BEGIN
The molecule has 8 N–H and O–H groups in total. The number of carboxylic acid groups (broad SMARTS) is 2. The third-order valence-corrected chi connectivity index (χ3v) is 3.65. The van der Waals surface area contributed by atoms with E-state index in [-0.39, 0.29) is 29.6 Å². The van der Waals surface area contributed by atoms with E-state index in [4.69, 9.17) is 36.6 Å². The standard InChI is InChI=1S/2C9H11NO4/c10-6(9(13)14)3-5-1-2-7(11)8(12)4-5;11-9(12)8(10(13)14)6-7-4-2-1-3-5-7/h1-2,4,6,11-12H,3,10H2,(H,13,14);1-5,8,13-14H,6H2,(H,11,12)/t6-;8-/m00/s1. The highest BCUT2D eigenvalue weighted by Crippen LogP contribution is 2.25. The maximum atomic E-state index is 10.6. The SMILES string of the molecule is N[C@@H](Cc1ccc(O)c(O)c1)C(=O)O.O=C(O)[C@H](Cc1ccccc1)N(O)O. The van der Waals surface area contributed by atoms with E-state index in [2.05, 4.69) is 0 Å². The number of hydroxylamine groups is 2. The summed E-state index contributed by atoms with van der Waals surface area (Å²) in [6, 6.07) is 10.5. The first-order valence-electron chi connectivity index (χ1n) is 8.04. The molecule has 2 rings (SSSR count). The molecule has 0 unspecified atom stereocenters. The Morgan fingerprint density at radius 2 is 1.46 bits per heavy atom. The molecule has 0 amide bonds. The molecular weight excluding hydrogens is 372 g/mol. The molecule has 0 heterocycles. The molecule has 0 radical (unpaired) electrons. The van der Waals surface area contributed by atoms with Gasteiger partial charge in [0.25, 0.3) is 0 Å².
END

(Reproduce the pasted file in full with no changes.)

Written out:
The molecule has 8 N–H and O–H groups in total. The number of carboxylic acid groups (broad SMARTS) is 2. The third-order valence-corrected chi connectivity index (χ3v) is 3.65. The van der Waals surface area contributed by atoms with E-state index in [-0.39, 0.29) is 29.6 Å². The van der Waals surface area contributed by atoms with E-state index in [4.69, 9.17) is 36.6 Å². The standard InChI is InChI=1S/2C9H11NO4/c10-6(9(13)14)3-5-1-2-7(11)8(12)4-5;11-9(12)8(10(13)14)6-7-4-2-1-3-5-7/h1-2,4,6,11-12H,3,10H2,(H,13,14);1-5,8,13-14H,6H2,(H,11,12)/t6-;8-/m00/s1. The highest BCUT2D eigenvalue weighted by Crippen LogP contribution is 2.25. The maximum atomic E-state index is 10.6. The SMILES string of the molecule is N[C@@H](Cc1ccc(O)c(O)c1)C(=O)O.O=C(O)[C@H](Cc1ccccc1)N(O)O. The van der Waals surface area contributed by atoms with E-state index in [2.05, 4.69) is 0 Å². The number of hydroxylamine groups is 2. The summed E-state index contributed by atoms with van der Waals surface area (Å²) in [6, 6.07) is 10.5. The first-order valence-electron chi connectivity index (χ1n) is 8.04. The molecule has 2 rings (SSSR count). The molecule has 0 unspecified atom stereocenters. The Morgan fingerprint density at radius 2 is 1.46 bits per heavy atom. The molecule has 0 amide bonds. The molecular weight excluding hydrogens is 372 g/mol. The molecule has 0 heterocycles. The molecule has 0 radical (unpaired) electrons. The van der Waals surface area contributed by atoms with Gasteiger partial charge in [0.25, 0.3) is 0 Å².